as a foot note: you can find Dr. Kozhi Sidney Makai’s books on Amazon

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Advocates Advocating Christine Thelker © 2020 Dementia For This I Am Grateful Good Grief Living well with Dementia Silver Linings Stress

Frozen

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I feel like I’m frozen, stuck, unable to put thoughts into action, thought yesterday was Sunday, it was Wednesday. Not navigating things, having the thoughts but unable to put the pieces into place to actual turn the thought into actions or into tasks being done.
Swirling about, feeling like I am being ineffective, unproductive, not being able to start or complete anything, the executive function part of my brain seems to be stalled at the moment, organizational skills have disappeared. Strangely the thoughts are all there but the ability to do is missing. Sure makes me appreciate those days of clarity, those days of doing things as I would have in the past.
It erodes your confidence, your self esteem, these are the hard bits, the bits we often don’t talk about, the hard stuff, the changes we feel, others may not notice, but we do, sometimes these are blips, they come and go, just like the blood flow is at times good, somedays the function is good sometimes not, this week it has been the worst it has ever been.
I am still considered to be doing well and managing well, but I can tell you this stuff is hard, it erodes and eats away at the very core of who we are. I know many who are having changes in their abilities at this time, I wondered how much of it may be from a delay of some sort of the effects of covid, of our worlds changing so much in how we do things, or did things, our isolation, many areas coming out of lockdowns, others deeply entrenched in them still. Although for many pieces and parts for those with dementia we have been living a life of more isolation since diagnosis but that was truly and is in fact much more so since covid, yes we used zoom etc long before most, but other areas of our lives have been greatly impacted, and sometimes I think we have not acknowledged that to the point we should.
I have been working hard trying to make a difference for others living with dementia, advocating, doing all I can, but in all honesty, and if I’m honest, I don’t know how much more of the fight I have in me before I just want to withdraw and stop all of it. It’s getting harder and harder, and when little ever changes, seeing some kind of tangible change would likely give many of us a much needed boost to keep going to keep fighting. It’s doubly hard when part of your brain has all the thoughts of what you want to do and the other part wouldn’t unlock enough to allow you to actually do them, it’s exhausting.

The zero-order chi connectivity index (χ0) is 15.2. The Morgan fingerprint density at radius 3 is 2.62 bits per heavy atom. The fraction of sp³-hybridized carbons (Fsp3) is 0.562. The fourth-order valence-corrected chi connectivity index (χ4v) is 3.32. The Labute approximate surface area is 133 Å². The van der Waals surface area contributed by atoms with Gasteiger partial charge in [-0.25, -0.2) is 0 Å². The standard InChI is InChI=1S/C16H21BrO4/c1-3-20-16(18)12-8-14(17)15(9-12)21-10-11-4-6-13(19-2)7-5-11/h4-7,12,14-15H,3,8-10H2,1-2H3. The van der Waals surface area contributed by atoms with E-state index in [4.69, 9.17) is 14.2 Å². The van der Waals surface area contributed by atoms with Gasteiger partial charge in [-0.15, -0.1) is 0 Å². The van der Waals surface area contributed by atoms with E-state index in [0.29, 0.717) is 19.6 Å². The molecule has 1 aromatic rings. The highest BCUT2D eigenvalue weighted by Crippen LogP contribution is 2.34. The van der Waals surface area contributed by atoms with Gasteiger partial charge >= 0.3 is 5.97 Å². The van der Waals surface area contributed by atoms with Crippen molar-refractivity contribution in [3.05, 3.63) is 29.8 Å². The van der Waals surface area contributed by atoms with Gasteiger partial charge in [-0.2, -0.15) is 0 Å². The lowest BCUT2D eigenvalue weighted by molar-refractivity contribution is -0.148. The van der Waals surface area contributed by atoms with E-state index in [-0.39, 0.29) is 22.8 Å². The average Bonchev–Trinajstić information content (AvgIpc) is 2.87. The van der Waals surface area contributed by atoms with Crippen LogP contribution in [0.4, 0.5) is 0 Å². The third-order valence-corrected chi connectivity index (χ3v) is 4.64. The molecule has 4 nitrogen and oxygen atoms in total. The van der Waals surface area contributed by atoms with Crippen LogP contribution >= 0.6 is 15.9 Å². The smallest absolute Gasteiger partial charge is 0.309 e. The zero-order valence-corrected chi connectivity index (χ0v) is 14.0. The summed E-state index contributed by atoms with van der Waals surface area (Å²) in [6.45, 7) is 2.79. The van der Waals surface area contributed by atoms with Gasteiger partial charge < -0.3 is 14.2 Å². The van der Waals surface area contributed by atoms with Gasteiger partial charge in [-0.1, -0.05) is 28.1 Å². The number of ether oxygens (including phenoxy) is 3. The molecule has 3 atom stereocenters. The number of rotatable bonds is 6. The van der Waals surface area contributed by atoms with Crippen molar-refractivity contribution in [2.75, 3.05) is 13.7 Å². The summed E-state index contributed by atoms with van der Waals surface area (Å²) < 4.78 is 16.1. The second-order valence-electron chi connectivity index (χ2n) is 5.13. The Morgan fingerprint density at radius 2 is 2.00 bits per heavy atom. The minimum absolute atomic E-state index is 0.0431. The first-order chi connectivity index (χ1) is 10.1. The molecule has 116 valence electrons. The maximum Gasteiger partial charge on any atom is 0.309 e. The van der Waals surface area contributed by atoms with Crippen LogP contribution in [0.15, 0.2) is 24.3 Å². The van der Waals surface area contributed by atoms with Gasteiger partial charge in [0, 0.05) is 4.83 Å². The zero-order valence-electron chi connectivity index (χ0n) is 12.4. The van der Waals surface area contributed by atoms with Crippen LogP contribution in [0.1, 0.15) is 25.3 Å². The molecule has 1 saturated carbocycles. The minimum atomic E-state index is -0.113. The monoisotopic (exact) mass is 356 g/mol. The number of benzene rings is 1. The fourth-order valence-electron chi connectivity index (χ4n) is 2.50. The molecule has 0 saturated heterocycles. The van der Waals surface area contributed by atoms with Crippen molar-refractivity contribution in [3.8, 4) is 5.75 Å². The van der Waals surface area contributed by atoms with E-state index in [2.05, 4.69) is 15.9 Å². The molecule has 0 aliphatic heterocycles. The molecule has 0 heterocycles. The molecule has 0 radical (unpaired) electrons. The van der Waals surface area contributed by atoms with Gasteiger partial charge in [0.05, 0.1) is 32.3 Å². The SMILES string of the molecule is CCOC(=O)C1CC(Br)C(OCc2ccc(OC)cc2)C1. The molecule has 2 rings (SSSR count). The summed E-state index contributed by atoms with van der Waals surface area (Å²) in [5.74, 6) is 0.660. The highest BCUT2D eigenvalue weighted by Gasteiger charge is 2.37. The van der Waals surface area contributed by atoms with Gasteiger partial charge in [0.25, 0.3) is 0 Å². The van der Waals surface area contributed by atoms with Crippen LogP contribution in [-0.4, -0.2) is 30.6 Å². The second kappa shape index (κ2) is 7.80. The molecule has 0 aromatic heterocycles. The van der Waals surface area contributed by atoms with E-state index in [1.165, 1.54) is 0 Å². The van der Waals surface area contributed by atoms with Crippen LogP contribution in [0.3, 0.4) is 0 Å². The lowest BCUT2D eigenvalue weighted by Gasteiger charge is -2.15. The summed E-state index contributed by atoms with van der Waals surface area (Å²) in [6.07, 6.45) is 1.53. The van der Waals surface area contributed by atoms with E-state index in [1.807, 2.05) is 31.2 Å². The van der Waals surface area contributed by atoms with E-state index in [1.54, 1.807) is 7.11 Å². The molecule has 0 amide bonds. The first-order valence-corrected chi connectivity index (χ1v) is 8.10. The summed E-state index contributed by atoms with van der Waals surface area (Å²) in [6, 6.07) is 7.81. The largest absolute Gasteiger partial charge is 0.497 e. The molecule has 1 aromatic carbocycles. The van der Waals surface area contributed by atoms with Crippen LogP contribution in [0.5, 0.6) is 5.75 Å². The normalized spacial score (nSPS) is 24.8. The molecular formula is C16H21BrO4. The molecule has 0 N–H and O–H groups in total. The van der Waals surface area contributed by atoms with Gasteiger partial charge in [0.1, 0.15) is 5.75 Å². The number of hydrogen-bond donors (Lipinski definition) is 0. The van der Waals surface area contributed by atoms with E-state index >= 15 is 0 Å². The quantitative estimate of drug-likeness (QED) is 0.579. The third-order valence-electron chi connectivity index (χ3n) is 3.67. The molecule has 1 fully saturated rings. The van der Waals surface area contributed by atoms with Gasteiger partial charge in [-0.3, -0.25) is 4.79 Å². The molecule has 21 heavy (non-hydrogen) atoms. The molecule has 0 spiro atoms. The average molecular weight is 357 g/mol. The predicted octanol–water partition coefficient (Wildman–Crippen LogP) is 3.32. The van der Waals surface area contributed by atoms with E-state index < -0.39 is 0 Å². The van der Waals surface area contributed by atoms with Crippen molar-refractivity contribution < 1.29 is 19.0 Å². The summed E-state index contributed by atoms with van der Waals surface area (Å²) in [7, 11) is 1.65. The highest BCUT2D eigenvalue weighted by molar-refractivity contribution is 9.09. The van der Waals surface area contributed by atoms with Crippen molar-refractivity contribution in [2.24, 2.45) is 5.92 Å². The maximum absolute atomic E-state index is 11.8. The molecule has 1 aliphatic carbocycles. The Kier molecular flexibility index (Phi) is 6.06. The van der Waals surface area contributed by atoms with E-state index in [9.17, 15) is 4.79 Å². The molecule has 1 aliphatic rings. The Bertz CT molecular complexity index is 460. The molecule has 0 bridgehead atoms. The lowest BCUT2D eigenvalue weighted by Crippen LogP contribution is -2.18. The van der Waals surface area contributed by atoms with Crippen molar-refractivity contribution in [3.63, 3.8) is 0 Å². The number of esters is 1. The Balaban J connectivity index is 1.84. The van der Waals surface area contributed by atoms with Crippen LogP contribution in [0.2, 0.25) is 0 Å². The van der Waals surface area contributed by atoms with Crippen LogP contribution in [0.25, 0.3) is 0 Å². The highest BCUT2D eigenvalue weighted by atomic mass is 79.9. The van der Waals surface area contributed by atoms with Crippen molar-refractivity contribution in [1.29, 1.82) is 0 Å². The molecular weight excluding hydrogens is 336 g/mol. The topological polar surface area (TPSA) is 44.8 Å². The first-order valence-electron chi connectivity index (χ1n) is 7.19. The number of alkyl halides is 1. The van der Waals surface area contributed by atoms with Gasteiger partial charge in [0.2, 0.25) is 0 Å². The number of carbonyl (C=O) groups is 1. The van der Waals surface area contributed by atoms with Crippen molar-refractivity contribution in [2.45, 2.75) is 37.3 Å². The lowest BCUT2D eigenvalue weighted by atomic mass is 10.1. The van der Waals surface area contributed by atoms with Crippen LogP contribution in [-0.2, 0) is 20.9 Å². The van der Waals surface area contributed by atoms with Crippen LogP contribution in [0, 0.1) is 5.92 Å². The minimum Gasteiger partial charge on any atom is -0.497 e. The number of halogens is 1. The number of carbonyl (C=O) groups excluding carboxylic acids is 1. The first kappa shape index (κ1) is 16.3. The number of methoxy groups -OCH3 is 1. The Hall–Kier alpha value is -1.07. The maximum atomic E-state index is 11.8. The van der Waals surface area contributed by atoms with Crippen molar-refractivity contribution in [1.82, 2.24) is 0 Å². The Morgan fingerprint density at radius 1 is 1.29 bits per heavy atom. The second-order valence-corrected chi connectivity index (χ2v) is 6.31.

Or maybe it’s just this new piece of abilities changing and disappearing that I need to settle into, I’m not sure at the moment, my mind is like a bouncing ball these days, thoughts bouncing around, nothing ever coming of them, I hate feeling so unproductive.
They say growing old isn’t for sissies, I can tell you living with dementia will test you unlike anything else, battling ones own mind, then battling all the compounding medical challenges that present.
If I was able I would be somewhere near the ocean right know until all that is going on in this brain and body came to a new understanding with itself.

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Advocates Advocating Christine Thelker © 2020 Dementia For This I Am Grateful Good Grief Living well with Dementia Silver Linings Stress

The Wrecking Ball

There are times, there are moments that stop you in your tracks. That was me at the start of this week, you know when your doctor calls you for an in-person visit when they are doing phone visits these days, things are somehow going to be different. You try to brace yourself, you try to convince yourself that it’s nothing to be concerned about. Yet somehow you know, you feel it in your gut, you know your doctor, you know, you just know.

So the first thing you see is the letter from the specialist that starts with the words, this is a situation where it is better to be lucky than good….and you know, beyond the good the bad will be coming, and he goes on to say that he is happy with how my cpap is maintaining me through the night. Yup, that’s the good news, the silver lining, ok well it’s something. Then comes the “regarding her remaining complicated medical issues.”

Some things were not surprising to me, and knowing all the difficulties these last ten or eleven months have presented me with, I knew in myself that there have been significant changes. Yet somehow and I don’t know if it’s just me or others with dementia, I have lived with this sort of ideal that I have been doing fairly well especially being that I am now moving into my 7th year since diagnosis, so knowing they said 3 to 8 years, but fully believing I could give myself a lot more and maybe I somehow can still have a few more. Add in the new piece regarding my lungs and repiratory issues that have been a challenge since March, upgraded to severe, shit, you can’t figure out how or why, when you have worked so hard at exercise, nutrition, all the things your supposed to do. The inflammation componenant that has been so worrisome, and there it is, Myositic syndrome, this rare, sometimes, you just feel like someone let the wrecking ball loose on you.